"Godzilla" gets its monster right. The people? Not so much.
Then again, the movie is called "Godzilla," not "Scared Humans," so it might not matter.
Gareth Edwards, who got the directing gig here because of his work on the low-budget creature feature "Monsters," clearly loves the Japanese monster that made its debut 50 years ago. The movie has all the computer-generated special effects audiences expect in 2014, but there's a reverence for the source material. The biggest cheers during the promo screening came when Godzilla let out its fire breath on an enemy. And being a night-time scene with Godzilla breathing a white-blue flame, it almost looked like that scene was shot in black-and-white, just like the original.
He even makes sure it's a Japanese-born actor, Ken Watanabe, who first speaks its name - "ga-ZILLA" (Americans always put the emphasis on the first syllable, like he's a monster deity).
The movie also stays true to the thematic roots of the work. The original film was made less than a decade after atomic bombs were dropped on Hiroshima and Nagasaki to end World War II. Here the monsters are attracted to and feed upon radiation, which makes nuclear power plants and nuclear weapons (and the countries that possess them) the targets of their wrath.
Of course, Godzilla went through many incarnations over the years, portrayed as both hero and villain, so it's tough to go into too much detail about the title character without revealing his persona this time around.
Suffice to say, cities quake in Godzilla's wake, and those it attacks feel the full force of its power.
But there isn't a flesh-and-blood character anywhere that generates anywhere close to the same level of interest. Even Bryan Cranston seems ill-used in the early scenes set in 1999 (a terrible wig doesn't help). His Joe Brody is working at a nuclear power plant in Japan when a "disruption" destroys the plant, kills his wife (Juliette Binoche) and leaves the region quarantined because of radiation fears.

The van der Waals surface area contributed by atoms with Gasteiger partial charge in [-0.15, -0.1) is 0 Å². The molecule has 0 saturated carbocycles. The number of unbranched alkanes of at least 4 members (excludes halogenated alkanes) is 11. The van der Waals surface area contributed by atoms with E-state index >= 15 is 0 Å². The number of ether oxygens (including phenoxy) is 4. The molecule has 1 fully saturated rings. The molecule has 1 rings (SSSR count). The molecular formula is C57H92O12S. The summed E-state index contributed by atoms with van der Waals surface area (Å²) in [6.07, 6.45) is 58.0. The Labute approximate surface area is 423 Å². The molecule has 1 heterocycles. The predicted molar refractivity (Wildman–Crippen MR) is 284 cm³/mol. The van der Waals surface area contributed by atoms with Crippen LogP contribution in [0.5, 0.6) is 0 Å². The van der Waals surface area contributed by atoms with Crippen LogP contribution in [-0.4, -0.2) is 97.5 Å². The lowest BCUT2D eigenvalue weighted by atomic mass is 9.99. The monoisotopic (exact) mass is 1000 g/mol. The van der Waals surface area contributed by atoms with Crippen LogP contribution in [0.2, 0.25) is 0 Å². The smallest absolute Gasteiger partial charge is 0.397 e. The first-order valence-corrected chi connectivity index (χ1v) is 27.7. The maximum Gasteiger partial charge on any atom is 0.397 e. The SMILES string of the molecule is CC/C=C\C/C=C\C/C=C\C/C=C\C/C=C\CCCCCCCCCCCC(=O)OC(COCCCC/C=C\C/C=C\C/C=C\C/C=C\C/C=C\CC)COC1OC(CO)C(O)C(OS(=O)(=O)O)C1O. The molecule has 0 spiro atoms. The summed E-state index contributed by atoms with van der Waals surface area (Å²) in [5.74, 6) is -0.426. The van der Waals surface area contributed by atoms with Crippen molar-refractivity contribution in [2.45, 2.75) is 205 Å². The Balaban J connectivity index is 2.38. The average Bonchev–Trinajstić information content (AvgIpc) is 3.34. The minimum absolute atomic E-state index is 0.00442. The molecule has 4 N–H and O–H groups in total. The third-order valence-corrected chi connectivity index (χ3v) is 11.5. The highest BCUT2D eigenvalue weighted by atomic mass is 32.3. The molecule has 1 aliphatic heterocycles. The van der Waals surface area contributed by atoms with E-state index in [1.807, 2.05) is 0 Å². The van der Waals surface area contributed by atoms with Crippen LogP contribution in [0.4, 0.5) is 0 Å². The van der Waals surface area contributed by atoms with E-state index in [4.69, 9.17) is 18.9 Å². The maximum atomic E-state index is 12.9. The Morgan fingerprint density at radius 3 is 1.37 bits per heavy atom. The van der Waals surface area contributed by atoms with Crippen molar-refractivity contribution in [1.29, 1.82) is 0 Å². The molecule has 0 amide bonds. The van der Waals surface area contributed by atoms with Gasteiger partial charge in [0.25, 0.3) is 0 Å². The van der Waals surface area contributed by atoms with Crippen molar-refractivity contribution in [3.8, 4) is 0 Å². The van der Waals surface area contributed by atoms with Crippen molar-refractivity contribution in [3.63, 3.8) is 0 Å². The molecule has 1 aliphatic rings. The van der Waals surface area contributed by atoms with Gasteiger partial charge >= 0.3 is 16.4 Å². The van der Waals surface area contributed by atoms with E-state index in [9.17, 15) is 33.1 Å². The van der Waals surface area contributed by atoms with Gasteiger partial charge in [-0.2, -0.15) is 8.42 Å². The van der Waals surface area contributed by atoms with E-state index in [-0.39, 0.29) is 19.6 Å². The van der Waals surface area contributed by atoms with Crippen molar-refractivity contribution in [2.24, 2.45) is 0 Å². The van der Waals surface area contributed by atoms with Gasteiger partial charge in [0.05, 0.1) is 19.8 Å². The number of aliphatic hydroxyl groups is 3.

He's much better when the movie jumps to the present. Brody is convinced the government is hiding something about what really happened that day, and he believes signs indicate it's about to happen again.
He's right. A MUTO - Massive Unidentified Terrestrial Object - that looks kind of like the offspring of a lizard and a praying mantis wreaks havoc on Japan and makes its way across the Pacific Ocean to the U.S., where its mate might be. In pursuit is the military and Godzilla, but the government doesn't know whether he's an adversary or an ally of the MUTOs.
There's no shortage of good actors here - Cranston, Binoche, Watanabe and Sally Hawkins as scientists / researchers, David Strathairn as an admiral - but no one has much to do except to look worried or scared while staring up at what was probably a green screen on the set.
Aaron Taylor-Johnson, as Brody's estranged son Ford, and Elizabeth Olsen as Ford's wife are the closest things the movie has to lead characters. But there isn't anything distinctive about their relationship in the early scenes to give the audience much to care about when they're in jeopardy.
But it's hard to make an impression when your costar is 355 feet tall.